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African universities score poorly in World University rankings

African universities again fared dismally compared to other universities in the Times Higher Education World Universities rankings. The only African universities in the top 200 slots globally are the University of Cape Town in South Africa, and The University of Alexandria in Egypt.

Five elements of higher education were considered:

  • the volume of research undertaken
  • how the institutions were relevant to the job market
  • ratio of the number of students versus academic staff
  • diversity on campus — a sign of how global an institution is in its outlook
  • the impact of the research conducted

“The ability of an institution to attract the very best staff from across the world is key to global success”, lead researcher Ann Mroz said. “The staff-to-student ratio is employed as a proxy for teaching quality”, she added.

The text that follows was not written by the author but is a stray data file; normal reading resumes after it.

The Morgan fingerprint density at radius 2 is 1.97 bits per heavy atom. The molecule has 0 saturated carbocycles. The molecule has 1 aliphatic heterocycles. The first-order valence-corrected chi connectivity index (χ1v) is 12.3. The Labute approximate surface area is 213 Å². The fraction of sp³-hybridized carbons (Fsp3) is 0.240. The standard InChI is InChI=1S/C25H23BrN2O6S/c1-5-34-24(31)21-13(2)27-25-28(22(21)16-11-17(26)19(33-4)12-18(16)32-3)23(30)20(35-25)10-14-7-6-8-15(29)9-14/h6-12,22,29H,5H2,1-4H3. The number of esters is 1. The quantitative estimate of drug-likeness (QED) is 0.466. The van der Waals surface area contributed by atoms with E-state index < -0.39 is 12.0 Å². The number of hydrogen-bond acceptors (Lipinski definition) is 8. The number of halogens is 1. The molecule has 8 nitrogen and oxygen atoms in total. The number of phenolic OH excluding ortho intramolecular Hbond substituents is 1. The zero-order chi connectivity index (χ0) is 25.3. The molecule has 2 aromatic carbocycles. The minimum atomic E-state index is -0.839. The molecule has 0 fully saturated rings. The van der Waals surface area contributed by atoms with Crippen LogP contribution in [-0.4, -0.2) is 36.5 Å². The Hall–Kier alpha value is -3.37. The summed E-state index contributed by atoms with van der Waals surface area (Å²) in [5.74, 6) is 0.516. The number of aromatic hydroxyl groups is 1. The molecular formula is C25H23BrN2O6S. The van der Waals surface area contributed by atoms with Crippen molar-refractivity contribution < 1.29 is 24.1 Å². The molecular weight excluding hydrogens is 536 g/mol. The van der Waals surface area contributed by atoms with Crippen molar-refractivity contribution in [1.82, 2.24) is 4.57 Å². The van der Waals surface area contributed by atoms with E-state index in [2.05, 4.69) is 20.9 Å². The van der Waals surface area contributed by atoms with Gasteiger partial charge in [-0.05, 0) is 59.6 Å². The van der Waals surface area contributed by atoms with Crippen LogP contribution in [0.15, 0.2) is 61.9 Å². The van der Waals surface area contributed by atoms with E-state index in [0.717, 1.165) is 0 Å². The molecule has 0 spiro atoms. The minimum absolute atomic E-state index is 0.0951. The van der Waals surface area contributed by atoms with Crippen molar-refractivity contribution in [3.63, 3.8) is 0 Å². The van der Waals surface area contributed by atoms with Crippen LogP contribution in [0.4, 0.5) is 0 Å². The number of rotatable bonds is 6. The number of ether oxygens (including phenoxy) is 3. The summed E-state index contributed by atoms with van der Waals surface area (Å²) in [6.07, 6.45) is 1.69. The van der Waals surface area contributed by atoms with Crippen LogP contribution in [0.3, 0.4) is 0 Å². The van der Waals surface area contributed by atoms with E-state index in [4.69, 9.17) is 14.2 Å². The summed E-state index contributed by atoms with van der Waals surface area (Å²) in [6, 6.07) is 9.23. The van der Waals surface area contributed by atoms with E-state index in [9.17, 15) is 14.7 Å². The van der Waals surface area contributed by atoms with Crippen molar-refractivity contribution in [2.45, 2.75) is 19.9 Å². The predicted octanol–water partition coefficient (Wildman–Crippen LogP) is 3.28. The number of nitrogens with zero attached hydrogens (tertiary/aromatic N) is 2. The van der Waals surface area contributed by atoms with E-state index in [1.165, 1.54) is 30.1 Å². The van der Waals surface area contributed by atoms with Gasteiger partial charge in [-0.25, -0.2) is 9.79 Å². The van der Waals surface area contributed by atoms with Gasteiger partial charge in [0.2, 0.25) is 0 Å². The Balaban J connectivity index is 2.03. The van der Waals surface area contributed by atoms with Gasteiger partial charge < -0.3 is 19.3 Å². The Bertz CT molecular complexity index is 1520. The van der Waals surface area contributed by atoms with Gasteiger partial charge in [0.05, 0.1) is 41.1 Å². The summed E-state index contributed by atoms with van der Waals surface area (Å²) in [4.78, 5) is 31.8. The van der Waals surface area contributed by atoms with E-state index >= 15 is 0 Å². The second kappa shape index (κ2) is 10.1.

The survey also showed that high density of research students are indicative of  more knowledge intensive institutions and that the presence of an active post-graduate community is a marker of a research-led teaching environment.

The teaching category also examined the ratio of PhDs to bachelor’s degrees awarded by each institution.

The University of Cape Town was ranked 107th among the global top 200 institutions.

To read more go to Benjamin Muindi’s article in the Daily Nation by Clicking Here!

or go to David McFarlane’s article in the Mail and Guardian by Clicking Here!

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One Response

  1. So why dont the raters extend a helping hand to the under achievers?

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